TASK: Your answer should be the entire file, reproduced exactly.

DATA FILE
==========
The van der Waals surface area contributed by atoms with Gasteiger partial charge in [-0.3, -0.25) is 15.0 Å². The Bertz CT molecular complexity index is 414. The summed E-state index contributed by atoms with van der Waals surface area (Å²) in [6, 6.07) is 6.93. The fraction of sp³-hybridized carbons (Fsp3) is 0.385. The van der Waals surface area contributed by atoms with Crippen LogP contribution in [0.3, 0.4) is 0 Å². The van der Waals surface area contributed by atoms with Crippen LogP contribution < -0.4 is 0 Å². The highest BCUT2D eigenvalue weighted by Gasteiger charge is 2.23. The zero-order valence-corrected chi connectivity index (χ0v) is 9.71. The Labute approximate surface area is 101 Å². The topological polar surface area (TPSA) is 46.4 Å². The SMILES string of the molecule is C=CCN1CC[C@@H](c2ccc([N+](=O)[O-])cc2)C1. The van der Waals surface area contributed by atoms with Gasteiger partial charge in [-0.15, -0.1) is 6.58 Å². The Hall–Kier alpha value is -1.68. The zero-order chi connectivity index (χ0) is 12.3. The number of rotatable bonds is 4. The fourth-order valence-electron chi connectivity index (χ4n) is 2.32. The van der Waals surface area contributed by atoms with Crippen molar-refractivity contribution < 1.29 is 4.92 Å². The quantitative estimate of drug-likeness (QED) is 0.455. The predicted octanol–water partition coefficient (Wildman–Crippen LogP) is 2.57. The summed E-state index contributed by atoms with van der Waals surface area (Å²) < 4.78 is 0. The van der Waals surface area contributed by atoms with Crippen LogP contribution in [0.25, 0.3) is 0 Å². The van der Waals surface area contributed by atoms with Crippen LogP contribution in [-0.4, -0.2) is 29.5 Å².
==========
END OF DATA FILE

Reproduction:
The van der Waals surface area contributed by atoms with Gasteiger partial charge in [-0.3, -0.25) is 15.0 Å². The Bertz CT molecular complexity index is 414. The summed E-state index contributed by atoms with van der Waals surface area (Å²) in [6, 6.07) is 6.93. The fraction of sp³-hybridized carbons (Fsp3) is 0.385. The van der Waals surface area contributed by atoms with Crippen LogP contribution in [0.3, 0.4) is 0 Å². The van der Waals surface area contributed by atoms with Crippen LogP contribution < -0.4 is 0 Å². The highest BCUT2D eigenvalue weighted by Gasteiger charge is 2.23. The zero-order valence-corrected chi connectivity index (χ0v) is 9.71. The Labute approximate surface area is 101 Å². The topological polar surface area (TPSA) is 46.4 Å². The SMILES string of the molecule is C=CCN1CC[C@@H](c2ccc([N+](=O)[O-])cc2)C1. The van der Waals surface area contributed by atoms with Gasteiger partial charge in [-0.15, -0.1) is 6.58 Å². The Hall–Kier alpha value is -1.68. The zero-order chi connectivity index (χ0) is 12.3. The number of rotatable bonds is 4. The fourth-order valence-electron chi connectivity index (χ4n) is 2.32. The van der Waals surface area contributed by atoms with Crippen molar-refractivity contribution < 1.29 is 4.92 Å². The quantitative estimate of drug-likeness (QED) is 0.455. The predicted octanol–water partition coefficient (Wildman–Crippen LogP) is 2.57. The summed E-state index contributed by atoms with van der Waals surface area (Å²) < 4.78 is 0. The van der Waals surface area contributed by atoms with Crippen LogP contribution in [0.25, 0.3) is 0 Å². The van der Waals surface area contributed by atoms with Crippen LogP contribution in [-0.4, -0.2) is 29.5 Å².